Yeast and Herbs! They’ve been playing on my mind a lot lately. You see, I needed to make a dish (or drink) that combined both yeast and herbs. Why? Because Angie from ‘The Novice Gardener’ (along with her co-host Catherine, from the exquisite ‘Catherine Cuisine’) suggested it… they were the ones who put down the challenge. Fiesta Friday has recently evolved to include a monthly challenge for those who are up for it… and this month (for Fiesta Friday Challenge #1), we’ve been asked to come up with something interesting (as well as of course delicious), combining these two sensational ingredients.
My initial thought was to create a Herbed Brioche, dotted with lemon myrtle (a native Australian herb) and small chunks of feta cheese. However after struggling to find brioche moulds in the local kitchen shops… and is a brioche really a brioche if not presented with a fluted base?, I decided to go with the following instead… and I’m so thrilled that I did, as this recipe for Lebanese flatbread I will use over and over again in the future. It is a delicious accompaniment to Middle-Eastern dishes that have juices or sauce that require mopping up; as well as being a perfect breakfast or lunch bread able to support fillings such as spiced lamb or chicken, or the scrumptious vegetarian haloumi and herb option given below. The homemade zaatar (recipe to be found in the notes section below) also contains both fresh and dried herbs, which make this dish incredibly moreish.
Wishing you all a happy and relaxing weekend!
Zaatar and Haloumi Man'oushe/Flatbread | From 'Feast Magazine'
- 1½ Teaspoons Dried Yeast
- 250ml/1 Cup Lukewarm Water
- 450g/3 Cups Plain Flour (Sifted)
- 2 Teaspoons Caster Sugar
- 1 Teaspoon Sea Salt
- 2 Tablespoons Olive Oil (plus extra for brushing)
- 3 Tablespoons Zaatar (see notes below)
- 500g Haloumi (Sliced)
- 2 Tomatoes (Sliced)
- 1 Cup Mint Leaves
- 3 Teaspoons Dried Chilli Flakes (Optional)
To make the flatbreads:
Dissolve the yeast in the lukewarm water in a medium bowl. Allow to sit for about 10 minutes, until the mixture bubbles.
In a large bowl, mix together the flour, sugar and salt. Make a well in the centre and add the yeast mixture and olive oil. I find at this stage a bread and butter knife can be useful for cutting through to combine the dry and wet ingredients well. When a dough has formed, knead for about 6 minutes on a clean surface until smooth and soft. Place the ball of dough back into the bowl, cover and allow to rise for about 2 hours in a warm, draught-free spot.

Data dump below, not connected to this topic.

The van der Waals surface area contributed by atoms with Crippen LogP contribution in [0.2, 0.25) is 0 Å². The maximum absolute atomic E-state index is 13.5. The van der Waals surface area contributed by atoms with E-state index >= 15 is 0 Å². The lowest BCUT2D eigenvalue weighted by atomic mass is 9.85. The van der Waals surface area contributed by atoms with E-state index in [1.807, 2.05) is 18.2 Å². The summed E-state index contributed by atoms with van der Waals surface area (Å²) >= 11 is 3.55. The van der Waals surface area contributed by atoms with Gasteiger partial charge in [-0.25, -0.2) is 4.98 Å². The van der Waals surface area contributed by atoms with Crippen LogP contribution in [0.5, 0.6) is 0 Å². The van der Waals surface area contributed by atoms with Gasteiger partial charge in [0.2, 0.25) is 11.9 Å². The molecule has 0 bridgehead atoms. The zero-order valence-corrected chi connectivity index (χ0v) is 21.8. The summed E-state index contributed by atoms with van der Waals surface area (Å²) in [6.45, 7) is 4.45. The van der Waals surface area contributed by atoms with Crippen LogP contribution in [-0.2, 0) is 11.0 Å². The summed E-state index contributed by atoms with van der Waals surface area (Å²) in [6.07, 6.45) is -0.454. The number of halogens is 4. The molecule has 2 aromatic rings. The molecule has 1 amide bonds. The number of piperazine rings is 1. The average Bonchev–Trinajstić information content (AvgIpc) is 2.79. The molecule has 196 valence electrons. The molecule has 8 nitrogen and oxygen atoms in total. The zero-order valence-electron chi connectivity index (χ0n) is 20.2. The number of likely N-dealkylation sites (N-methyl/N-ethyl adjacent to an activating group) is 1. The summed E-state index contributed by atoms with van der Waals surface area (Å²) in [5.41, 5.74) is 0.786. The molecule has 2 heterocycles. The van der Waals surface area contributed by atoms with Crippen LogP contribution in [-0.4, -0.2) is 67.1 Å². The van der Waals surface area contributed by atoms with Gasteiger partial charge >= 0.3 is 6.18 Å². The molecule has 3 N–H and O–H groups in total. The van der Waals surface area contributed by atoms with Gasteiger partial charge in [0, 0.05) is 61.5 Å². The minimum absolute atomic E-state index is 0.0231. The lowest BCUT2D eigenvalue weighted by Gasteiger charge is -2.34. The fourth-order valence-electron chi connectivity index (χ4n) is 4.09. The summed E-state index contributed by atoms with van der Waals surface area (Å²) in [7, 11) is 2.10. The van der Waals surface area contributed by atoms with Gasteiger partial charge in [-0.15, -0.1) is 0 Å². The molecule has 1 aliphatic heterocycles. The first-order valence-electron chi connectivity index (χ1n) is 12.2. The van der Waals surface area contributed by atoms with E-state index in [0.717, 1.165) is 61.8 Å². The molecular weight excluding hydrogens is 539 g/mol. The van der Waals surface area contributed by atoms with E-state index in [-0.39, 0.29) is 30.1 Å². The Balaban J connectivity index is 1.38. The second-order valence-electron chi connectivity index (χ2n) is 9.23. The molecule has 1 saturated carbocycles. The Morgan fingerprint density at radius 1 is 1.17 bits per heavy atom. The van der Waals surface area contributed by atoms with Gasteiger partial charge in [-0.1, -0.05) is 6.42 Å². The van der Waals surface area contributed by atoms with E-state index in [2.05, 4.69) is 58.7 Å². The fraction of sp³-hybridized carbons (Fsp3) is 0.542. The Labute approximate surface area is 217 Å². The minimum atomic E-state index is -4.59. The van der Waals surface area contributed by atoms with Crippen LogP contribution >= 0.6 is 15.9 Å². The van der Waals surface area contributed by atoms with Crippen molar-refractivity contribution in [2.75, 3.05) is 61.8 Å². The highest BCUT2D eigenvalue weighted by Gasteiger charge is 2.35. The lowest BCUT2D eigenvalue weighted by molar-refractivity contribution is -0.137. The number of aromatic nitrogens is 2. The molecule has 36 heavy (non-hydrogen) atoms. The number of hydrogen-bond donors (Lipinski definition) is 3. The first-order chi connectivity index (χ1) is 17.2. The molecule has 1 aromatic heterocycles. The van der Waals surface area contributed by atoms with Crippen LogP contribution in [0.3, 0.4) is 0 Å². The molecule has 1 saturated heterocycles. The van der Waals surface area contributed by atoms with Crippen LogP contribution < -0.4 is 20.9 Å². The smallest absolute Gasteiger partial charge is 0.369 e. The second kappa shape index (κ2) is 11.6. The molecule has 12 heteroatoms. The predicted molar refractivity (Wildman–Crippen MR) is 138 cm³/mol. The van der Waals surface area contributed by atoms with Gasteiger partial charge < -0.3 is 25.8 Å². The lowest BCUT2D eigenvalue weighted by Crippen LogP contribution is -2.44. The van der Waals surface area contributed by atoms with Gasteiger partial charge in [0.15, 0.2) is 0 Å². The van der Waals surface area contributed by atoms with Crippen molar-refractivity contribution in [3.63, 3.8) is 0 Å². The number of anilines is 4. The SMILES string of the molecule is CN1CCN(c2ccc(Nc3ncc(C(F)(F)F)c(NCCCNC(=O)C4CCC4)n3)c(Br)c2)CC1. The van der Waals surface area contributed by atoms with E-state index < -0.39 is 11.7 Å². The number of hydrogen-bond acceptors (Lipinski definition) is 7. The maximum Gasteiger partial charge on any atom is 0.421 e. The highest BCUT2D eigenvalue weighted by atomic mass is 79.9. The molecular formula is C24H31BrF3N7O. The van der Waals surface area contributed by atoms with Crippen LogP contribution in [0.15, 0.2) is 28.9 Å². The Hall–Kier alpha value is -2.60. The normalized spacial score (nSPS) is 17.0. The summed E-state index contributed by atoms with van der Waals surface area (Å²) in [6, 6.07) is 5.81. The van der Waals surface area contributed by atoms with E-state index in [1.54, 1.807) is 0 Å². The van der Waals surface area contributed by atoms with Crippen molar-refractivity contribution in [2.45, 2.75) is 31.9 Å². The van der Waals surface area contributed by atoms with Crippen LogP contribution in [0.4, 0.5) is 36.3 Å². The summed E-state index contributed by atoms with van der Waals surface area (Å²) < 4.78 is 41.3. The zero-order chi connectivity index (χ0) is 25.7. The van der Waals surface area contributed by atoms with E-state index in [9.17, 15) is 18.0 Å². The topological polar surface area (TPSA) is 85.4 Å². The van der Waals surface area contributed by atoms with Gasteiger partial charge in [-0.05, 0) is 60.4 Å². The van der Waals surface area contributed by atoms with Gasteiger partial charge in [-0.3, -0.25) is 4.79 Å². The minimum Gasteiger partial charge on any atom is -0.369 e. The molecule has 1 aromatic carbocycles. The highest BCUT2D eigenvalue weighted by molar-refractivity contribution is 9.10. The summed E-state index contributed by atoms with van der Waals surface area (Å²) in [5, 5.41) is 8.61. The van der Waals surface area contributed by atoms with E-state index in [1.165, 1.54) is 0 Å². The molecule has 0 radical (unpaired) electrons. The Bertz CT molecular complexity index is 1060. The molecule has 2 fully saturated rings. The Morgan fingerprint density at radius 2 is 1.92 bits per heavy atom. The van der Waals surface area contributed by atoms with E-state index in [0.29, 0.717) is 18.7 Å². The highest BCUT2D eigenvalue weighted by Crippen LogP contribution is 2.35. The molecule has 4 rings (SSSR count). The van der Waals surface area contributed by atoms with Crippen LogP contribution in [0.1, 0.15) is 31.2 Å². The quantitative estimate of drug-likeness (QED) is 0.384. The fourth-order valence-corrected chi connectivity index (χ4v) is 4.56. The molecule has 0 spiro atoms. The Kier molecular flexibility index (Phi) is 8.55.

Once the dough has doubled in size, punch down and separate into 6 even pieces. Roll into smooth balls and allow to rest again on a lightly-floured baking tray covered with a clean tea-towel for about 1 hour, until slightly risen.
When ready to cook, roll out each ball of dough to a thickness of about 5mm.
Place a frying pan over medium-high heat and brush each flatbread one at a time with a little olive oil, before placing in the pan (oil side down). Cook for about 2 minutes, before brushing the tops with a little more olive oil and flipping to cook the other side. Sprinkle the top with some zaatar and remove to a warm place while you cook the remaining flatbreads.
When all of the breads are cooked, place a little more olive oil in the pan and fry the haloumi slices on both sides until golden brown.
Arrange the haloumi, along with the sliced tomato, mint and chilli flakes (if using) on the bread. Fold in half to serve and eat while still lovely and warm.
To make your own Zaatar: combine the following ingredients
- 1 Tablespoon Ground Cumin
- 1 Tablespoon Sumac
- 1 Tablespoon Sesame Seeds
- 1 Tablespoon Finely Chopped Fresh Oregano
- ½ Teaspoon Dried Thyme
- 1 Teaspoon Sea Salt
- 1 Teaspoon Ground Black Pepper